Video: The Evolution of Leona Lewis

Video: The Evolution of Leona Lewis

On 'Spirit,' Leona Lewis Was The U.K.'s Girl Next Door Who Conquered The Globe. Now, On 'Echo,' She's Taken Charge Of Her Image And Her Songwriting—And Is Ready For A World Tour

Violence and theft. Not words one would normally associate with Leona Lewis, the squeaky clean winner of "The X Factor," who went on to stunning worldwide success with her debut album, "Spirit.

Nor, one imagines, exactly how Clive Davis, Simon Cowell and Sony Music Entertainment envisaged the comeback push for Billboard's top new artist of 2008.

While the campaign for Lewis' debut was hitch-free, the setup for its follow-up, "Echo"-released Nov. 16 in the United Kingdom on Cowell's Syco Music and a day later in the United States on J-has been anything but smooth.

First, in mid-August, three songs from the album sessions leaked onto the Internet, reportedly after Syco's IT system was hacked.

Then, more dramatically, Lewis was assaulted Oct. 14 during a London book signing for her autobiography, "Dreams." The man accused of punching her in the head was committed under the United Kingdom's Mental Health Act.

"It was a shock," Lewis says of the attack, which left her bruised. "I was very sore. The main thing is that I'm still alive."By the time Billboard catches up with her, two weeks after the incident, she's even able to smile about it, particularly the tabloid reports that Lou Al-Chamaa-the childhood sweetheart with whom Lewis still lives in her working-class home neighborhood of Hackney in northeast London-rushed in to tackle her assailant.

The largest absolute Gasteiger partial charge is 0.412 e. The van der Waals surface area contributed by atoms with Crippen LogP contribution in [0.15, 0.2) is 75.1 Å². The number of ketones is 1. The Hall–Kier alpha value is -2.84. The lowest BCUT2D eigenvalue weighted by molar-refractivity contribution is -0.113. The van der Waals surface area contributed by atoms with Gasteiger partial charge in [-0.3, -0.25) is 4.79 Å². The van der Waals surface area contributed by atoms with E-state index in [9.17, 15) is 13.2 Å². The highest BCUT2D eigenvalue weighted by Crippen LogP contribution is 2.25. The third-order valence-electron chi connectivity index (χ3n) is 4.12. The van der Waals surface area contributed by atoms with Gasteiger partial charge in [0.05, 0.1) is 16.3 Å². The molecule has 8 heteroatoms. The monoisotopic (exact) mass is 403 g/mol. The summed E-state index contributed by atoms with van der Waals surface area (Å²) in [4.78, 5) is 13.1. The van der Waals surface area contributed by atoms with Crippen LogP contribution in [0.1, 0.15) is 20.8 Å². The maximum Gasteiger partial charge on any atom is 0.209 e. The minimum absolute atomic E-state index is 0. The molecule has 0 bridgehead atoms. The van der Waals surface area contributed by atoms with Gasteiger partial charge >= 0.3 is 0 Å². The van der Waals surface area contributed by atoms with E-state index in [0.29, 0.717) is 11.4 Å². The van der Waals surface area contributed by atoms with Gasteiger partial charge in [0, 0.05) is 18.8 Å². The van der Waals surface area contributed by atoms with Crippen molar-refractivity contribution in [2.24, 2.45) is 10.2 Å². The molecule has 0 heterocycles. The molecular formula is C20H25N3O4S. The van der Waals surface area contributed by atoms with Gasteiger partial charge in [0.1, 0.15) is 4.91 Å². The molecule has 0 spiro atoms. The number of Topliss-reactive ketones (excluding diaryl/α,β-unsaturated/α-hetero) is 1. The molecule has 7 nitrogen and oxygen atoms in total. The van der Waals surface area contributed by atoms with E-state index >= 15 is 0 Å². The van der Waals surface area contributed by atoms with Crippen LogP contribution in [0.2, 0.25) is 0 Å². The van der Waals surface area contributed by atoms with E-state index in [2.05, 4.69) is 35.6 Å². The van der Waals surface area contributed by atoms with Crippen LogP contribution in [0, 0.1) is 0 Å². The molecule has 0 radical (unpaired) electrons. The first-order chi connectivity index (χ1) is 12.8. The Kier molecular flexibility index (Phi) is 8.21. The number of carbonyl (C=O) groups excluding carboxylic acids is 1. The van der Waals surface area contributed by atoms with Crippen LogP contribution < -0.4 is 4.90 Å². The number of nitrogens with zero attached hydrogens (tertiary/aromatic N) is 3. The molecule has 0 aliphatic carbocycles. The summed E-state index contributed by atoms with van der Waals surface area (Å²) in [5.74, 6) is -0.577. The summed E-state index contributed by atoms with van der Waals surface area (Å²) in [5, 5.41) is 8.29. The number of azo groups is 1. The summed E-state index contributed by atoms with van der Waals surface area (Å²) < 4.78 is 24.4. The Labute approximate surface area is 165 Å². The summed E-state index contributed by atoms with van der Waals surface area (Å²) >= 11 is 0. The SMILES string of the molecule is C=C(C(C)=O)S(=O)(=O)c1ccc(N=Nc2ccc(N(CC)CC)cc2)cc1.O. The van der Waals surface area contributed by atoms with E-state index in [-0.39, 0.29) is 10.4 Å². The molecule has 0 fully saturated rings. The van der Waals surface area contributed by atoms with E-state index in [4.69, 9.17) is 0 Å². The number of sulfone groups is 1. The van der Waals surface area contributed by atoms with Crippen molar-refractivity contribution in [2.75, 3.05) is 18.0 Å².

"He wasn't even there," she says. "That makes me laugh. I'm sure if he was there, he would have. My dad and my brothers weren't there [either]. They're usually at different things that I do. But I'm so glad that they weren't. Because, oh, my God . . ."

In the immediate aftermath of the assault, Lewis canceled promotional trips to Germany and France, and pulled out of a high-profile U.K. TV appearance on BBC 1's "The One Show." She says she has no lasting concerns about making public appearances.

The Internet leak was dealt with in similarly succinct fashion, as the IFPI's anti-piracy unit teamed with law enforcement agencies on both sides of the Atlantic. A criminal investigation is ongoing, according to Syco head of media Ann-Marie Thomson. Dave Shack, London-based VP of international for Sony Music U.K., says, "I don't think it did us any real damage."